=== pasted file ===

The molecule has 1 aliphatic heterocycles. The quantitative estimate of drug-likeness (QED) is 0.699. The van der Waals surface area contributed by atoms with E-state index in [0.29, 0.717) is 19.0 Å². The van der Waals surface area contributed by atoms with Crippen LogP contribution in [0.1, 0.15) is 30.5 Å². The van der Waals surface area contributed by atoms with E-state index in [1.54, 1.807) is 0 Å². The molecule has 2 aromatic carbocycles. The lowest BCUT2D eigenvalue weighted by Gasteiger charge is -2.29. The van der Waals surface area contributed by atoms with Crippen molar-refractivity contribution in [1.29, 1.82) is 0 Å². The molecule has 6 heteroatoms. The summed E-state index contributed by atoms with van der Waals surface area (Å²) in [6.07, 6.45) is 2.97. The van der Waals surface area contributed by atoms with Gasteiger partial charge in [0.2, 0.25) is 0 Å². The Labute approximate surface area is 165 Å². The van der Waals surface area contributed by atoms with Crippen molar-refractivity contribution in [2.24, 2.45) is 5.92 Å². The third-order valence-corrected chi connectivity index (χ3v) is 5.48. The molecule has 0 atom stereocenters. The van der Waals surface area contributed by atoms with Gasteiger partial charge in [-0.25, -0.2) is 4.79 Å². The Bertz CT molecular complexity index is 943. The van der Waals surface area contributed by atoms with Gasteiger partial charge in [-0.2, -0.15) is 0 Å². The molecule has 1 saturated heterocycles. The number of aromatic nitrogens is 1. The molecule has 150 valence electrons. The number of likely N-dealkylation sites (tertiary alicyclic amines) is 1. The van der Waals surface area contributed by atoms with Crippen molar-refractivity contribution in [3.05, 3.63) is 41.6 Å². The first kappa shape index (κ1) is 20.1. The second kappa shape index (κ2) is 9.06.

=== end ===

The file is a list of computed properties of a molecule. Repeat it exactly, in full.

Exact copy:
The molecule has 1 aliphatic heterocycles. The quantitative estimate of drug-likeness (QED) is 0.699. The van der Waals surface area contributed by atoms with E-state index in [0.29, 0.717) is 19.0 Å². The van der Waals surface area contributed by atoms with Crippen LogP contribution in [0.1, 0.15) is 30.5 Å². The van der Waals surface area contributed by atoms with E-state index in [1.54, 1.807) is 0 Å². The molecule has 2 aromatic carbocycles. The lowest BCUT2D eigenvalue weighted by Gasteiger charge is -2.29. The van der Waals surface area contributed by atoms with Crippen molar-refractivity contribution in [1.29, 1.82) is 0 Å². The molecule has 6 heteroatoms. The summed E-state index contributed by atoms with van der Waals surface area (Å²) in [6.07, 6.45) is 2.97. The van der Waals surface area contributed by atoms with Gasteiger partial charge in [0.2, 0.25) is 0 Å². The Labute approximate surface area is 165 Å². The van der Waals surface area contributed by atoms with Crippen molar-refractivity contribution in [2.24, 2.45) is 5.92 Å². The third-order valence-corrected chi connectivity index (χ3v) is 5.48. The molecule has 0 atom stereocenters. The van der Waals surface area contributed by atoms with Gasteiger partial charge in [-0.25, -0.2) is 4.79 Å². The Bertz CT molecular complexity index is 943. The van der Waals surface area contributed by atoms with Gasteiger partial charge in [-0.2, -0.15) is 0 Å². The molecule has 1 saturated heterocycles. The number of aromatic nitrogens is 1. The molecule has 150 valence electrons. The number of likely N-dealkylation sites (tertiary alicyclic amines) is 1. The van der Waals surface area contributed by atoms with Crippen molar-refractivity contribution in [3.05, 3.63) is 41.6 Å². The first kappa shape index (κ1) is 20.1. The second kappa shape index (κ2) is 9.06.